Helsinki-based architecture studio Mer Arkkitehdit nestles a monochromatic villa among the trees in the 19th-century seaside town of Hanko, Finland.
In the late 19th century, when Finland was still a Grand Duchy under Russia, Hanko was a popular place of retreat for the Russian nobility. A string of winding beaches are lined by weathered pine forests and large seaside villas like Stormvillan by Mer Arkkitehdit.
The residence is situated right in the center of Hanko's historic villa district, enjoying sweeping views of the dramatic Southern Finnish coastline.
Stormvillan's expansive main floor opens outward in three directions, offering different ways to experience the majestic space.
First, the living room creates a long view out to sea, welcoming guests with a beautiful and unique suspended fireplace—floods of natural light creating a light, expansive feeling.
Secondly, the lounge moves west, creating an ideal space to take in epic sunsets across the dining terrace.
The master bedroom takes in the juniper trees and wind-swept pines of the surrounding cliff that Stormvillan stands on.
Stormvillan neighbors the classic Parkvillan, designed by Theodor Höijer, one of the most significant Finnish architects of the 19th century.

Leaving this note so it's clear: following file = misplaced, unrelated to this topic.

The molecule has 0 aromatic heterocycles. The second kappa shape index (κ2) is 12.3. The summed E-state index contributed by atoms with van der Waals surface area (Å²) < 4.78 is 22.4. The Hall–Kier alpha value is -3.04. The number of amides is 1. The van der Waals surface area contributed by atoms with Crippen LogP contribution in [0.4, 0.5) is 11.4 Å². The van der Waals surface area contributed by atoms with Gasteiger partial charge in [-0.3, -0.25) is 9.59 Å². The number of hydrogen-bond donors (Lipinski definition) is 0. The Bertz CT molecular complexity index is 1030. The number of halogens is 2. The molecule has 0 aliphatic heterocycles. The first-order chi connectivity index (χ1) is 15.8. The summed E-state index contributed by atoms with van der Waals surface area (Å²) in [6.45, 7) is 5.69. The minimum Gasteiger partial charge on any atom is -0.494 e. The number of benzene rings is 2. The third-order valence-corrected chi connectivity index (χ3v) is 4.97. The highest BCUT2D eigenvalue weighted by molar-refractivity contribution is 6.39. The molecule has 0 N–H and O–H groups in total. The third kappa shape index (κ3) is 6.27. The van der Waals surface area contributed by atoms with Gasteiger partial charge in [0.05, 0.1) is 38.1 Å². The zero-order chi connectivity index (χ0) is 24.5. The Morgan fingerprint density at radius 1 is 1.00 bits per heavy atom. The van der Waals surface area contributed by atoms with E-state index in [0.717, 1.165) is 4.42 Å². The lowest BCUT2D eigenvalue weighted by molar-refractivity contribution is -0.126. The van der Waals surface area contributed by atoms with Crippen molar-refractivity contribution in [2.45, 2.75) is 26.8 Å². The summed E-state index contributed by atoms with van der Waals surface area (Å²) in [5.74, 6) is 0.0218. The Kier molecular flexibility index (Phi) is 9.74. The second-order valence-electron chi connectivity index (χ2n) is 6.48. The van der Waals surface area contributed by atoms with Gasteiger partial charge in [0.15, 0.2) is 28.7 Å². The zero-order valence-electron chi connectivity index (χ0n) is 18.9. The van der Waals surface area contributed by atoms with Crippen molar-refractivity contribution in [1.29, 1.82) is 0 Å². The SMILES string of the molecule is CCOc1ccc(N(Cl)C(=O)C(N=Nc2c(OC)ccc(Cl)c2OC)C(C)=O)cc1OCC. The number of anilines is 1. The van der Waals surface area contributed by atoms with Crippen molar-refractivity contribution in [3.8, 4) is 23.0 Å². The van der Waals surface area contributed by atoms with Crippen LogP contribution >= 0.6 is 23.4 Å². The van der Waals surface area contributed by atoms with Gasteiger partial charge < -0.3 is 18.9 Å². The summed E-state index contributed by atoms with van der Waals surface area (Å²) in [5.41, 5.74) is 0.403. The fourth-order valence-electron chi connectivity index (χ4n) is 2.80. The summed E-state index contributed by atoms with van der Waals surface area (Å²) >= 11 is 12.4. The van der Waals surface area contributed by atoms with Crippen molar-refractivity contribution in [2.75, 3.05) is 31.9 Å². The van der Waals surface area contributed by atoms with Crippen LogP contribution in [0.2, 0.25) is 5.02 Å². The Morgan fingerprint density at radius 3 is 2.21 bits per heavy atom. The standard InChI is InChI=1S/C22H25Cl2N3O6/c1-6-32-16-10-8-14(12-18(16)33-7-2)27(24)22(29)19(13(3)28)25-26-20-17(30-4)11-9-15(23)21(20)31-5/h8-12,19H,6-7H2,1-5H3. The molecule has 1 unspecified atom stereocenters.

The home's ground floor cuts straight into the rock, which is sometimes masterfully exposed, and guests enter the sweeping villa from the beach level.
Upon entrance, visitors are guided through a narrow hallway with a glazed wall facing the revealed bedrock.
At the very end of the ground floor is a room with two walls of bare bedrock—the wine cellar.
A carpet clad staircase leads up to the main floor with lattice wood detail on the left and tall, white piping that create a symmetrical texture and effect while navigating the stairs.
The exterior of Stormvillan is clad in spruce paneling, painted with traditional linseed oil, as are the other surrounding 19th-century villas. The zinc roof helps the structure blend seamlessly into the coastal hues of the Finnish sky.